• It can take 30-60 minutes
  • machine looks like a CT scan (donut-shaped)

15
Q

What does an MRI machine look like?

A

It looks like a big tube.

MRIs take around 40 minutes to complete.
MRI = magnetic resonance imaging.

16
Q

What does a CT scanner look like?

A

It looks like a big donut.

A CT scan takes about 5 minutes to complete.
CT = computed tomography.

17
Q

What type of client CANNOT get an x-ray?

A

Pregnant clients CANNOT get an x-ray due to radiation to the fetus​.

18
Q

What needs to be removed from the client’s body before getting an x-ray?

A

Any metal or jewelry because it interferes with the image.

19
Q

What is central venous pressure (CVP)?

A

CVP is blood pressure in the vena cava, which is blood returning to the right atrium. It is used to determine the severity of heart failure.

  • The right atrium is the chamber where deoxygenated blood goes so it can go to the right ventricle, then into the lungs to get oxygenated again
  • normal value: 0 - 8 cm H2O
  • the higher the number the more fluid back-up and pressure

20
Q

What is an Endoscopy and Bronchoscopy?

A

Both are procedures to diagnose abnormalities.

  • an endoscopy looks at the digestive tract and goes down the esophagus
  • a bronchoscopy looks at the respiratory system and goes down the trachea

An endoscope or bronchoscope is a flexible tubing with a camera/scope on the end that is inserted into the mouth to visualize the insides of a client.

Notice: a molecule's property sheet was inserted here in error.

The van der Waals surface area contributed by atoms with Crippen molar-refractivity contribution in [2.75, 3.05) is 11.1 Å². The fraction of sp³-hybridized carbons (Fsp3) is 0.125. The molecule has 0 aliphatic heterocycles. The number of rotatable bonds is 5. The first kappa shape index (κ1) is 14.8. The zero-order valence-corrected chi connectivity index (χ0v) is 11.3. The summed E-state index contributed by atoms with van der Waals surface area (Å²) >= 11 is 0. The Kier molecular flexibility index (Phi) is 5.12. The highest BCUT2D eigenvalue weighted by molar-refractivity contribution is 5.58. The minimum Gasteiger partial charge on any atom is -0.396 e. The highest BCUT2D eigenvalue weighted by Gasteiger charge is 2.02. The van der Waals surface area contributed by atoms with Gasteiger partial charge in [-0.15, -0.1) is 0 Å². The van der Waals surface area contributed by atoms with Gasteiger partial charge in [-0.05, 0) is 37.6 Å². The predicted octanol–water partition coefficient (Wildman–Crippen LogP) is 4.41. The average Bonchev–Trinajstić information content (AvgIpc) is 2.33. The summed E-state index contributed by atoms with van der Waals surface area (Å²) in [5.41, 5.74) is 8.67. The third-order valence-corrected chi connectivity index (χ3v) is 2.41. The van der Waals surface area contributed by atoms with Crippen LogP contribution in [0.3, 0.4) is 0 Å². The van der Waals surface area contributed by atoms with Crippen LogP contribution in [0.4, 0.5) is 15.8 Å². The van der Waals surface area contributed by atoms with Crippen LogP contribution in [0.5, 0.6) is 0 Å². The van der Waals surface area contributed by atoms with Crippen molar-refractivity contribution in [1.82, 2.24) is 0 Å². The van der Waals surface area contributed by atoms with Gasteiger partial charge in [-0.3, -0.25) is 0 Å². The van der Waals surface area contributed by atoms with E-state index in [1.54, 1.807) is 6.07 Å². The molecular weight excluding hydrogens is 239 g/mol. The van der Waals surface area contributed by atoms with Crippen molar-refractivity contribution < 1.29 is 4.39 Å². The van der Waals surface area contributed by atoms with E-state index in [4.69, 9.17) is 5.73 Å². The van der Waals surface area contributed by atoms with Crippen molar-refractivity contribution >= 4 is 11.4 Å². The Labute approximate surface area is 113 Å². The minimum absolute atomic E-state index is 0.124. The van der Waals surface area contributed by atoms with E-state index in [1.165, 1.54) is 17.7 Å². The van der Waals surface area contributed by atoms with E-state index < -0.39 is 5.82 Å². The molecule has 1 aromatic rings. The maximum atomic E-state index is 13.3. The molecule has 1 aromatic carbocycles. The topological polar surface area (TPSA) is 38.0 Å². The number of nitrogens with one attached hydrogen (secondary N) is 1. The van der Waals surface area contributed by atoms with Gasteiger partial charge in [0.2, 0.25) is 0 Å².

21
Q

What are the pre-procedure nursing interventions for an endoscopy or bronchoscopy?

A
  • invasive: ensure informed consent is signed
  • NPO at 4-8 hours beforehand
  • start IV access
  • remove eyeglasses, dentures, contacts
  • hold blood thinners
  • give meds for conscious sedation
22
Q

What are the post-procedure nursing interventions for an endoscopy or bronchoscopy?

A
  • check gag reflex afterward (will come back in 2 hours)
  • monitor for signs of perforation and bleeding
23
Q

What is a Colonoscopy?

A

A flexible tubing with a camera/scope on the end inserted into the colon and large intestine.

24
Q

What are the pre-procedure nursing interventions for a colonoscopy?

A
  • invasive: ensure informed consent is signed
  • give polyethylene glycol (GoLytely) to clean out bowels
  • liquid diet 24 hours before procedure and NPO at midnight
  • give meds for conscious sedation
  • monitor for fluid and electrolyte imbalances
25
Q

What are the post-procedure nursing interventions for a colonoscopy?

A
  • monitor for signs of perforation and bleeding
  • monitor for fluid and electrolyte imbalances
26
Q

What are signs of perforation for procedures that involve scopes?

A
  • pain
  • bleeding: increased HR and decreased BP
  • difficulty swallowing: if from an upper scope procedure
  • elevated temperature
27
Q

What type of test has the word “-gram” or “-graphy” in it?

A

Are images of a part of the body with the possible use of dye.